Vokes and her husband, Harold, spent four decades collecting fossil mollusks from New Jersey to Argentina and around the Gulf Coast. As her retirement approached she began to worry about the Lane cabinets lining the hallways, up one side and down the other, outside her Tulane office. Lane cabinets — the size of a small freezer — hold scientific specimens. The cabinets are outfitted with shallow drawers, and for small specimens, one drawer can hold thousands of specimens.
Vokes had 100 Lane cabinets.
“I realized all of this, literally my life’s work, was going in the dump the minute I was out the door,” Vokes says from her home in New Orleans. Her department’s research priorities had shifted, and the university wanted the space more than it wanted the mollusks. But a huge chunk of Vokes’ collection fit nicely with UF’s (the other portion found a home at the Paleontological Research Institution).
“Bless y’all,” Vokes says. “What you have is a resource beyond belief.”
Jones says he arrived at UF when many curators and collection managers were retiring, but it was clear to him that the old guard had made decisions as young scientists that charted a vigorous course for the museum’s collections, even without knowing how technological advances would increase their value.
In the museum’s first annual report, the founding director, Thompson Van Hyning — hired from Iowa and blown away by Florida’s biodiversity — suggested the state museum could be one of the “greatest museums the world has known.” Florida’s rapidly disappearing biodiversity may have been a catalyst for collecting, too.
“It’s a sad story, but the rapid population growth, the destruction of the natural environment, the disappearance of species, likely helped our forefathers recognize we’d better hold on to these specimens; that they were going extinct at an alarming rate, and these may be the only specimens we ever have to remember what lived here,” Jones says.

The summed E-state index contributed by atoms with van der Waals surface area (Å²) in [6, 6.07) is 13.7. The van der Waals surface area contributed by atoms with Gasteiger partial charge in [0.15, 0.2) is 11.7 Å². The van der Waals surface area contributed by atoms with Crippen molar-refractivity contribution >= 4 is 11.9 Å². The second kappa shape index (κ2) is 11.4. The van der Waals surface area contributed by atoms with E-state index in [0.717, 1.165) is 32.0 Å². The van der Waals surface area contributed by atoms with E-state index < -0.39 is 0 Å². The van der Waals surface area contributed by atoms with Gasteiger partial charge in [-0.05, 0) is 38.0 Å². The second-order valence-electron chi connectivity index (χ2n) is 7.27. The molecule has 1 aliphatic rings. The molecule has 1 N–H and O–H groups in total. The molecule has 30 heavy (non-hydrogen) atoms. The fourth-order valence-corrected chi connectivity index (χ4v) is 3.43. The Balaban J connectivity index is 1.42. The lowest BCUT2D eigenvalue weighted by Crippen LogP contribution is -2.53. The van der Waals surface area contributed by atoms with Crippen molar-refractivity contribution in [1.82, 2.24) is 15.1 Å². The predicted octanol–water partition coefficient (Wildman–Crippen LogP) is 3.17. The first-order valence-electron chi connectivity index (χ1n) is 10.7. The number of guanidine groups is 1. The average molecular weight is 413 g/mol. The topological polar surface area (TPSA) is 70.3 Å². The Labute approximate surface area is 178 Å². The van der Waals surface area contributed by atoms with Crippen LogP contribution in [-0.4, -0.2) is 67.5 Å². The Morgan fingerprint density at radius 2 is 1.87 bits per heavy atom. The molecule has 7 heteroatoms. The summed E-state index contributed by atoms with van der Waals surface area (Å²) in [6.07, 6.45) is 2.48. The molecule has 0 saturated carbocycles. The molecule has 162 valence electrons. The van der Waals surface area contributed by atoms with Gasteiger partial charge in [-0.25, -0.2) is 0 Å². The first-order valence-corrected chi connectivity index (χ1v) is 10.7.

Museum collections were center stage in the historic 1972 ban on DDT, a chemical that caused human and environmental harm. To determine whether DDT might be a culprit in thinning shells of bird eggs, scientists turned to UF’s well-known egg collection to measure changes in eggshells over time.
“The eggs from 100 years before, the eggs from 50 years before were important,” Jones says. “We knew how thick the shells were supposed to be because we had those eggs, and could demonstrate that the eggs post-DDT were thinner and less viable.”
Like Van Hyning, Jones cannot predict how the science of the future may draw on the collections.
“We don’t know what the technology of the future is going to be, we don’t know what new information can come from these specimens,” Jones says. “Protecting them is kind of a sacred responsibility.”
Jones says the objects connect people to the planet, to life in the past, present and future.
“If you and I have a conversation about biodiversity, we might have a meeting of the minds or a difference of opinion, but it will be a pleasant, informed conversation,” Jones says. “But if I bring in an ivory-billed woodpecker that’s gone extinct, or the skull of a saber cat, that conversation changes.
“This saber cat lived here in Florida, that’s the skull of a once-living animal that inhabited Florida when Florida was very different,” Jones says. “You can imagine that Florida.
“Extinction isn’t just a word, it’s here, in this object.”